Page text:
See the SP tools page for detailed information on audit tools, to help you assess your current performance, and rating tools, to help you demonstrate your performance to external stakeholders.

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10. Are there industry standards for social performance?

Yes!  After a multi-year and highly collaborative process, with input from every major stakeholder group in the microfinance industry, SPTF launched the Universal Standards for Social Performance Management in June 2012. The Universal Standards for Social Performance Management is a comprehensive manual of best practices, created by and for people in microfinance as a resource to help financial institutions achieve their social goals.

Click here to download a copy of the Universal Standards for SPM manual.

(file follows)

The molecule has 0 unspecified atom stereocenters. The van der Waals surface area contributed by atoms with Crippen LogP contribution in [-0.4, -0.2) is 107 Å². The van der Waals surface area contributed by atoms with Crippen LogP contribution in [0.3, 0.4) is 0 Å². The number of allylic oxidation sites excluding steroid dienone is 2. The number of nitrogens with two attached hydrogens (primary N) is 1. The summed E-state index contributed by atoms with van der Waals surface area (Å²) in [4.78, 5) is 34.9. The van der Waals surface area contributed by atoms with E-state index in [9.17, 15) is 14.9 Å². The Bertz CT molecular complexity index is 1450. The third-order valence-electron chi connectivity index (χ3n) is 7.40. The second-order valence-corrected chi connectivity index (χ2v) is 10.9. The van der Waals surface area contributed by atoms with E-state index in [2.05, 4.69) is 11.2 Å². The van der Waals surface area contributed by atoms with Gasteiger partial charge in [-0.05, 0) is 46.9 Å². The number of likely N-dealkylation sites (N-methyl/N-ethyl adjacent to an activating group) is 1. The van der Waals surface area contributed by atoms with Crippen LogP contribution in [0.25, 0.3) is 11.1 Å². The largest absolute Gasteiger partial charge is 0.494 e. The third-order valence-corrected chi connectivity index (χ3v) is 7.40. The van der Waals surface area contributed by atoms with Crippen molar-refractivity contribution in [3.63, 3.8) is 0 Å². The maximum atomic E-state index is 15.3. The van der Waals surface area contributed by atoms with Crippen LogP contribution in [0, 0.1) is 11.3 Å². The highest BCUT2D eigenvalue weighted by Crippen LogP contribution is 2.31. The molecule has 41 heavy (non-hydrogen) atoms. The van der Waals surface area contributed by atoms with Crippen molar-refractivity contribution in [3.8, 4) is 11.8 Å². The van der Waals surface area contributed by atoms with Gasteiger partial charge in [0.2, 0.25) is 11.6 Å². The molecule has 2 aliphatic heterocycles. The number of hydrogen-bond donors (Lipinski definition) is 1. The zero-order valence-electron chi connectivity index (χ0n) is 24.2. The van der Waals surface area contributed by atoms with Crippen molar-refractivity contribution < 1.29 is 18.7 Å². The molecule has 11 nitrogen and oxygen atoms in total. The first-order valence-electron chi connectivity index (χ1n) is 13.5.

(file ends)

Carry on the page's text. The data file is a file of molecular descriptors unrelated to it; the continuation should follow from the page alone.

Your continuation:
Note that the Universal Standards manual includes the following:

  • an introduction, which explains how the Universal Standards were developed, by whom, for what reason, and how a financial institution can use the Universal Standards as a resource to help achieve its social goals.
  • standards, which are simple statements of what the institution should achieve;
  • essential practices, which are the management practices that the institution must implement to achieve each standard.

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11. What is the difference between a social audit and a social rating?

A social audit is an internal diagnostic tool that the management team of a financial institution can use to assess its social performance.  Generally, an audit explores whether the institution’s stated intentions are aligned with its actions, and whether the institution has the means and processes in place to attain its social objectives.